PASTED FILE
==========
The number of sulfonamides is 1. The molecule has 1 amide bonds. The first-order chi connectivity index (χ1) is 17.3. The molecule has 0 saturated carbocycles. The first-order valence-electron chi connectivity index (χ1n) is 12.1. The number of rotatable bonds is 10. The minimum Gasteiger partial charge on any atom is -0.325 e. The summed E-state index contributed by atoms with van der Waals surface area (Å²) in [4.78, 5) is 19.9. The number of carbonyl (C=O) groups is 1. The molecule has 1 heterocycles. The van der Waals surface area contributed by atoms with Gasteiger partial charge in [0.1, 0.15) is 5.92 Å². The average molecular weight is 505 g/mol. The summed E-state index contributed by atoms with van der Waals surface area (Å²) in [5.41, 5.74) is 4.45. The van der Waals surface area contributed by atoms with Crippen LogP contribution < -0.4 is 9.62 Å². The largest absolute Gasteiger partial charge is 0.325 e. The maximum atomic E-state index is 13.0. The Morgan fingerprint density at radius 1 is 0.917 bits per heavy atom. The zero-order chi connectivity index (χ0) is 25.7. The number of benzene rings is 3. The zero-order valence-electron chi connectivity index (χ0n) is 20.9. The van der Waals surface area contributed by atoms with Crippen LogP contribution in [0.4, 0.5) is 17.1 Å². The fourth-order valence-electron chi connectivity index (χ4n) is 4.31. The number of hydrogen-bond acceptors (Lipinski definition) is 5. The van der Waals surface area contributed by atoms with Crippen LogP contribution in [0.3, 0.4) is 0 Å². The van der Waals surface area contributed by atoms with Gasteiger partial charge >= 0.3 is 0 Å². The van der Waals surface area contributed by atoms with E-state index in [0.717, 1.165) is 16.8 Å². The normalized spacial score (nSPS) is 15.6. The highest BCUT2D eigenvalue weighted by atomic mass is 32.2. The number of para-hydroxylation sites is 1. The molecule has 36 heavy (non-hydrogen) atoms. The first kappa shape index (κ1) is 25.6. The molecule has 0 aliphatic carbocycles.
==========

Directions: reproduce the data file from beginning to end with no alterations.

The number of sulfonamides is 1. The molecule has 1 amide bonds. The first-order chi connectivity index (χ1) is 17.3. The molecule has 0 saturated carbocycles. The first-order valence-electron chi connectivity index (χ1n) is 12.1. The number of rotatable bonds is 10. The minimum Gasteiger partial charge on any atom is -0.325 e. The summed E-state index contributed by atoms with van der Waals surface area (Å²) in [4.78, 5) is 19.9. The number of carbonyl (C=O) groups is 1. The molecule has 1 heterocycles. The van der Waals surface area contributed by atoms with Gasteiger partial charge in [0.1, 0.15) is 5.92 Å². The average molecular weight is 505 g/mol. The summed E-state index contributed by atoms with van der Waals surface area (Å²) in [5.41, 5.74) is 4.45. The van der Waals surface area contributed by atoms with Crippen LogP contribution < -0.4 is 9.62 Å². The largest absolute Gasteiger partial charge is 0.325 e. The maximum atomic E-state index is 13.0. The Morgan fingerprint density at radius 1 is 0.917 bits per heavy atom. The zero-order chi connectivity index (χ0) is 25.7. The number of benzene rings is 3. The zero-order valence-electron chi connectivity index (χ0n) is 20.9. The van der Waals surface area contributed by atoms with Crippen LogP contribution in [0.4, 0.5) is 17.1 Å². The fourth-order valence-electron chi connectivity index (χ4n) is 4.31. The number of hydrogen-bond acceptors (Lipinski definition) is 5. The van der Waals surface area contributed by atoms with Crippen LogP contribution in [0.3, 0.4) is 0 Å². The van der Waals surface area contributed by atoms with Gasteiger partial charge >= 0.3 is 0 Å². The van der Waals surface area contributed by atoms with E-state index in [0.717, 1.165) is 16.8 Å². The normalized spacial score (nSPS) is 15.6. The highest BCUT2D eigenvalue weighted by atomic mass is 32.2. The number of para-hydroxylation sites is 1. The molecule has 36 heavy (non-hydrogen) atoms. The first kappa shape index (κ1) is 25.6. The molecule has 0 aliphatic carbocycles.